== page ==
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TEXAS ETHICS COMMISSION

Texas State Seal

Opinion History

ETHICS ADVISORY OPINION NO. 185

January 27, 1994

Whether "paying or agreeing to pay an employee or outside consultant a commission fee for soliciting, acquiring and closing underwriting projects for state bond issuers constitute[s] a violation of Section 305.022 of the Government Code." (AOR-206)

The Texas Ethics Commission has been asked whether "paying or agreeing to pay an employee or outside consultant a commission fee for soliciting, acquiring and closing underwriting projects for state bond issuers constitute[s] a violation of Section 305.022 of the Government Code."

Section 305.022 of the Government Code prohibits the payment of contingent fees for certain lobby activity. Specifically, it provides as follows:

(a) A person may not retain or employ another person to influence legislation or administrative action for compensation that is totally or partially contingent on the passage or defeat of any legislation, the governor's approval or veto of any legislation, or the outcome of any administrative action.

(b) A person may not accept any employment or render any service to influence legislation or administrative action for compensation contingent on the passage or defeat of any legislation, the governor's approval or veto of any legislation, or the outcome of any administrative action.

(c) For purposes of this section, a sales commission payable to an employee of a vendor of a product is not considered compensation contingent on the outcome of administrative action.

(d) This section does not prohibit the payment or acceptance of contingent fees:

(1) expressly authorized by other law; or

(2) for legal representation before state administrative agencies in contested hearings or similar adversarial proceedings prescribed by law or administrative rules.

Gov't Code § 305.022 (emphasis added). The question raised here is whether section 305.022 prohibits a contingent fee for efforts to influence a state agency's selection of a provider of investment banking services.

The prohibition applies to contingent fees for certain efforts to influence administrative action. "Administrative action" means "rulemaking, licensing, or any other matter that may be the subject of action by a state agency, including the proposal, consideration, or approval of the matter." Gov't Code § 305.002(1). An Ethics Commission rule in effect until July 19, 1993, provided that the term "administrative action" did not include "purchasing decisions."1 Tex. Ethics Comm'n, 17 Tex. Reg. 6893 (1992) (adopting new rule 40.5(c)). The main effect of that rule was to except from required lobby registration a person who either received compensation for efforts to influence a state agency's purchasing decisions or made expenditures to influence a state agency's purchasing decisions. See generally Gov't Code § 305.003(a) (a person must register as a lobbyist if he meets either a compensation threshold or an expenditure threshold in connection with direct communications to influence administrative action). Another effect of the rule, however, was to except contingent fees for efforts to influence state agency purchasing decisions from the contingent fee prohibition in section 305.022.2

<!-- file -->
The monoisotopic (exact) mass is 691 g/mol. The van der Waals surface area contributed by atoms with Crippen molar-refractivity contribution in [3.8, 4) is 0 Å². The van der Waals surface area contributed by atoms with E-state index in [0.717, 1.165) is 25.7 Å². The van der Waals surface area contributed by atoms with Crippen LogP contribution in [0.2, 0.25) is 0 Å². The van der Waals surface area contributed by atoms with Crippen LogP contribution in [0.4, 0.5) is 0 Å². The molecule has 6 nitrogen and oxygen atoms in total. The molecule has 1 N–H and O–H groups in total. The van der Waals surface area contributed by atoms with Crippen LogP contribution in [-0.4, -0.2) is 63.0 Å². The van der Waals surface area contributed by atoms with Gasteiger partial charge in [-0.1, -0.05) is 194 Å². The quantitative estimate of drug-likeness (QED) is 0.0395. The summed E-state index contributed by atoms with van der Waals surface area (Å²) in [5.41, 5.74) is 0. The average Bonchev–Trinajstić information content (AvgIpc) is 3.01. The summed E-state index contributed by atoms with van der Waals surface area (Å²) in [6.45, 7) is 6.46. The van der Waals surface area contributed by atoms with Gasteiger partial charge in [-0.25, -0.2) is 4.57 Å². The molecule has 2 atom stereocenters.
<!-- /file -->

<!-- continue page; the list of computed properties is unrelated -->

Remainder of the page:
The current rule regarding purchasing decisions provides that compensation for efforts to influence state agency purchasing decisions is not included in determining whether a person is required to register as a lobbyist under the compensation threshold.3  In other words, there is now a "purchasing decisions exception" under the compensation threshold for lobby registration, but not under the expenditure threshold. Tex. Ethics Comm'n, 18 Tex. Reg. 7061, adopted 18 Tex. Reg. 9748 (1993) (to be codified at title 1, section 30.19, of the Texas Administrative Code). Because purchasing decisions are no longer excluded from the definition of "administrative action," the rule change also raises the question whether it is now impermissible for a person to accept a contingent fee for efforts to influence state agency purchasing decisions.4